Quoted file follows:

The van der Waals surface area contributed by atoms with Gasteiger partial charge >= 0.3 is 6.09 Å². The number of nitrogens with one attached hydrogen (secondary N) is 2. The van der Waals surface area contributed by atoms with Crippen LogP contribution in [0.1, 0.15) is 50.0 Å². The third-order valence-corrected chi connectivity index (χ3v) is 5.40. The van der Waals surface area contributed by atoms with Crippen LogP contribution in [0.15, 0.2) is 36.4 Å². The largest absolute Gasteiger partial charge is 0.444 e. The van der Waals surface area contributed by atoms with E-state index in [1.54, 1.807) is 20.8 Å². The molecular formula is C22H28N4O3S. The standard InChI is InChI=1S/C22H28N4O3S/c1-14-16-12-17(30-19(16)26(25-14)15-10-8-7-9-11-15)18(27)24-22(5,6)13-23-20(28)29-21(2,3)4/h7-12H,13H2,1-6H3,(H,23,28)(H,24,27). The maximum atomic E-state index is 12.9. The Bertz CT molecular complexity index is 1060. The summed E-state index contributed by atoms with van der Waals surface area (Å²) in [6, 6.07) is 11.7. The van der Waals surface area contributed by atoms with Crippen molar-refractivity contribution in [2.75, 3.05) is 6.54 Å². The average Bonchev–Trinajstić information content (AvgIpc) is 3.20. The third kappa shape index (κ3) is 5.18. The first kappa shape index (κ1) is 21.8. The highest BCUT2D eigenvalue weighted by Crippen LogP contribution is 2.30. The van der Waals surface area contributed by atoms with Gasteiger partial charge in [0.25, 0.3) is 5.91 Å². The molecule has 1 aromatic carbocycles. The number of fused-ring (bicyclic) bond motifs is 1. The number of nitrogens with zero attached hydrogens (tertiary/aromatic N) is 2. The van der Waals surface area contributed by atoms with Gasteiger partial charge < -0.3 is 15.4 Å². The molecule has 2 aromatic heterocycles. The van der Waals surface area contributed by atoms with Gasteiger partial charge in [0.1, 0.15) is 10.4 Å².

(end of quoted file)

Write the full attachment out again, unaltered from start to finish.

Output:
The van der Waals surface area contributed by atoms with Gasteiger partial charge >= 0.3 is 6.09 Å². The number of nitrogens with one attached hydrogen (secondary N) is 2. The van der Waals surface area contributed by atoms with Crippen LogP contribution in [0.1, 0.15) is 50.0 Å². The third-order valence-corrected chi connectivity index (χ3v) is 5.40. The van der Waals surface area contributed by atoms with Crippen LogP contribution in [0.15, 0.2) is 36.4 Å². The largest absolute Gasteiger partial charge is 0.444 e. The van der Waals surface area contributed by atoms with E-state index in [1.54, 1.807) is 20.8 Å². The molecular formula is C22H28N4O3S. The standard InChI is InChI=1S/C22H28N4O3S/c1-14-16-12-17(30-19(16)26(25-14)15-10-8-7-9-11-15)18(27)24-22(5,6)13-23-20(28)29-21(2,3)4/h7-12H,13H2,1-6H3,(H,23,28)(H,24,27). The maximum atomic E-state index is 12.9. The Bertz CT molecular complexity index is 1060. The summed E-state index contributed by atoms with van der Waals surface area (Å²) in [6, 6.07) is 11.7. The van der Waals surface area contributed by atoms with Crippen molar-refractivity contribution in [2.75, 3.05) is 6.54 Å². The average Bonchev–Trinajstić information content (AvgIpc) is 3.20. The third kappa shape index (κ3) is 5.18. The first kappa shape index (κ1) is 21.8. The highest BCUT2D eigenvalue weighted by Crippen LogP contribution is 2.30. The van der Waals surface area contributed by atoms with Gasteiger partial charge in [0.25, 0.3) is 5.91 Å². The molecule has 1 aromatic carbocycles. The number of fused-ring (bicyclic) bond motifs is 1. The number of nitrogens with zero attached hydrogens (tertiary/aromatic N) is 2. The van der Waals surface area contributed by atoms with Gasteiger partial charge < -0.3 is 15.4 Å². The molecule has 2 aromatic heterocycles. The van der Waals surface area contributed by atoms with Gasteiger partial charge in [0.1, 0.15) is 10.4 Å².